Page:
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The era of "big data" is upon us, and
the need for fast analysis has never been more pressing. Companies that can
mine data quickly and effectively can serve their customers better, hone their
internal strategies, and gain a competitive advantage. For example, fast
analysis enables social media Web sites to deliver timely, fine grained results
on customer behavior, and it enables financial analysts to optimize trading
strategies to quickly respond to market changes. Countless industry sectors
from banking to climate simulation are looking for technologies which can
analyze data quickly and easily.
One of the leading analysis techniques,
called "map/reduce" and popularized by Google, has been quickly gaining
momentum because of the popularity of the open source Hadoop programming
platform. Simply stated, this technique harnesses many computers to
simultaneously analyze different data within a large dataset and then combine
the results. Map/reduce analysis dramatically speeds up analysis in comparison
to sequentially stepping through the dataset to look for patterns of interest.
Representing an evolution of data-parallel computing technology that emerged in
the 1980’s, it has again taken center stage as cloud computing has made parallel
computing broadly accessible.
File I/O Limits Performance
Hadoop and various commercial
implementations of map/reduce typically host data either in a distributed file
system, such as the Hadoop Distributed File System, or in a database and then
stream it into memory for analysis. Likewise, Hadoop streams both intermediate
and final results back into the file system for retrieval and reporting. The
analyst decides how to assign various sections (or "splits") of a dataset to
the many concurrent tasks that will analyze them, and then Hadoop stages these
splits in memory as it starts up analysis tasks on the computers.
Performance studies have shown that file
I/O can significantly impact the performance of map/reduce analysis. The time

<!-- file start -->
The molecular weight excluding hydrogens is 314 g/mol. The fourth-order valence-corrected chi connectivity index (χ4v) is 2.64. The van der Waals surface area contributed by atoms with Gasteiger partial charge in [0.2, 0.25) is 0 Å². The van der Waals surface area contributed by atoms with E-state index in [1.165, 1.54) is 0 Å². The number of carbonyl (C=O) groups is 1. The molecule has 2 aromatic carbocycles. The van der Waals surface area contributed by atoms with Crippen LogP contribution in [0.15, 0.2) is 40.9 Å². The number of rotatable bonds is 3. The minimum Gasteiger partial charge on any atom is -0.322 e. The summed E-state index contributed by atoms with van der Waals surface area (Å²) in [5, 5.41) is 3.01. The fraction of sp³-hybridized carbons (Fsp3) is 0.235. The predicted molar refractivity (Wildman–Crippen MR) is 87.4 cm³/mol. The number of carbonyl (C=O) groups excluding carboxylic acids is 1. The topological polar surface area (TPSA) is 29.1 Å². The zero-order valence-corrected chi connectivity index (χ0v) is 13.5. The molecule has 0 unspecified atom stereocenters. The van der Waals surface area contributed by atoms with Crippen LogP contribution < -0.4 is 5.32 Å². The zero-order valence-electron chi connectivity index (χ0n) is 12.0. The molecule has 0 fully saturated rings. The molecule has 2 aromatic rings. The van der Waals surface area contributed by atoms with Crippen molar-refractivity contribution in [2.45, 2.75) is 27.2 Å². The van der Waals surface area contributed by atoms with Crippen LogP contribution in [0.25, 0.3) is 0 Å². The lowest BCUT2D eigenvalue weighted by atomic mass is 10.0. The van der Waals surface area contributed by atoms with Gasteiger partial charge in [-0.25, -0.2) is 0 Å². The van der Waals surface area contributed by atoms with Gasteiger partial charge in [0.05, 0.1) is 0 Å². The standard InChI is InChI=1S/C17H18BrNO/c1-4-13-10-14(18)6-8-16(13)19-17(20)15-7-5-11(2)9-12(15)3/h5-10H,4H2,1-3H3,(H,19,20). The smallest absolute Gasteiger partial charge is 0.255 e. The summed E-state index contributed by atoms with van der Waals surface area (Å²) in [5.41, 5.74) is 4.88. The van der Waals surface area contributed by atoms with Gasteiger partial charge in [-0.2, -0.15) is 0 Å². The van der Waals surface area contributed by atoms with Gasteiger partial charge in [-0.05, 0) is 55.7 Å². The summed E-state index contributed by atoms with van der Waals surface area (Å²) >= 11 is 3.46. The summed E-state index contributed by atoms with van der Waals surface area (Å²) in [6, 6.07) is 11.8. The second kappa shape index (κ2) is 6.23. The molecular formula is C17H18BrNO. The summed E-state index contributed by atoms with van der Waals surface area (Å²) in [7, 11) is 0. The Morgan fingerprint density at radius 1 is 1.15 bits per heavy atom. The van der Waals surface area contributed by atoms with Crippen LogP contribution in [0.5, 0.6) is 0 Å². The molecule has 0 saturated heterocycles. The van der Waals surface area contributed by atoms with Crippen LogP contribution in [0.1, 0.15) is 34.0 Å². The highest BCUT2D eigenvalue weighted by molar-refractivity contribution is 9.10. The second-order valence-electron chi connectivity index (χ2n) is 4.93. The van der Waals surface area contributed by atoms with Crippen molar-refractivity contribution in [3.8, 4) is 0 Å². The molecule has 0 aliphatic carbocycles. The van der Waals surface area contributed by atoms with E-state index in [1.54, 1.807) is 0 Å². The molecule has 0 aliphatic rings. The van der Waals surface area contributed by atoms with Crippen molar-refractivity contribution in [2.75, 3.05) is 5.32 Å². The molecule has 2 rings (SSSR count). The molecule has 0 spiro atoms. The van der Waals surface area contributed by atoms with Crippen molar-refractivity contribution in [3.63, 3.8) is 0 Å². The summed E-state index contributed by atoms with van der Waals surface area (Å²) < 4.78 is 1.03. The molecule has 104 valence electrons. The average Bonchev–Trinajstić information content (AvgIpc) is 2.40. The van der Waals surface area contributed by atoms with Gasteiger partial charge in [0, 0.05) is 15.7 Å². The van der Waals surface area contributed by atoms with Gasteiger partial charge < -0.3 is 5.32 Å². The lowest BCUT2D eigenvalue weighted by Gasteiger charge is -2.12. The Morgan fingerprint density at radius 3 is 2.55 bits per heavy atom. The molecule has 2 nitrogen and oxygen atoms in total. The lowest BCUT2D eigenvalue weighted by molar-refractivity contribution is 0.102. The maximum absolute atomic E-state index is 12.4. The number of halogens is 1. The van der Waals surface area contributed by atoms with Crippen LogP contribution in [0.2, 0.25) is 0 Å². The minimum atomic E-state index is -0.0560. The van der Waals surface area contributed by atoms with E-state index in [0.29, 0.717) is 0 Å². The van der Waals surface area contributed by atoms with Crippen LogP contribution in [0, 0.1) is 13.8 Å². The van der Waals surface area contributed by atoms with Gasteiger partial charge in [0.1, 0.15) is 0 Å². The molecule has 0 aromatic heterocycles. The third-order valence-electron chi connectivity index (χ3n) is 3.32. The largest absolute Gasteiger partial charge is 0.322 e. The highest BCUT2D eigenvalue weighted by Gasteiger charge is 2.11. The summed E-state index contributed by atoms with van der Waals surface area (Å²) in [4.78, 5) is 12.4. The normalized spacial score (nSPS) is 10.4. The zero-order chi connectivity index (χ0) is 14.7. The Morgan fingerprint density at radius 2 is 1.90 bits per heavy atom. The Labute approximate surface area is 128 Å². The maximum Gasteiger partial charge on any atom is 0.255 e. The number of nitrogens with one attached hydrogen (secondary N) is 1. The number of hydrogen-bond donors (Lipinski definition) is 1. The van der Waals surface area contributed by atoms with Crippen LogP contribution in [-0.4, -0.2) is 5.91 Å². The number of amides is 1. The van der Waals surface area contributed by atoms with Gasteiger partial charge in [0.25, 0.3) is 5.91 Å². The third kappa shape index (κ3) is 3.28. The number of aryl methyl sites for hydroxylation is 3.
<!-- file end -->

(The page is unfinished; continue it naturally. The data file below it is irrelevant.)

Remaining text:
required to move data into and out of memory for each split lengthens the
execution time for its associated map and reduce tasks, and this in turn delays
completion of the overall analysis. For very large datasets which do not fit
into memory, this overhead – and its performance penalty – cannot be avoided.
However, ways to circumvent these delays clearly are needed to boost map/reduce
In-Memory Data Grids Tackle
the I/O Bottleneck
A recent Forrester survey of big data
initiatives reported that about 63% of industry databases were smaller than
10TB. Since cloud computing has now made it practical to harness 200 or more
servers to perform map/reduce analysis, these datasets now can be held entirely
in memory. This creates an exciting opportunity to avoid file I/O and
dramatically reduce analysis time for many useful datasets.
Of course, techniques have to be devised
to host datasets in memory scattered across a large array of servers and then
efficiently access the data on demand. A technology called distributed
"in-memory data grid" (IMDG) has evolved over the last several years precisely
for this purpose. Originally employed primarily as a scalable, distributed
cache for database systems, commercial IMDGs have become full-fledged storage
systems with integrated load-balancing, high availability, parallel query,
event processing, and many other capabilities.
Typical IMDGs store data as key/value
pairs. This is a perfect match for map/reduce analysis, which also uses
key/value pairs to identify data. IMDGs provide programming interfaces ("APIs")
which applications use to store and retrieve data. These APIs access key/value
pairs somewhat like files in a file system using straightforward
create/read/update/delete semantics. The APIs integrate nicely with modern,
object-oriented programming languages, such as Java and C#, hosting key/value
pairs in namespaces which correspond to language-defined object collections.
Commercial in-memory data grids
automatically handle the problem of uniformly distributing stored data across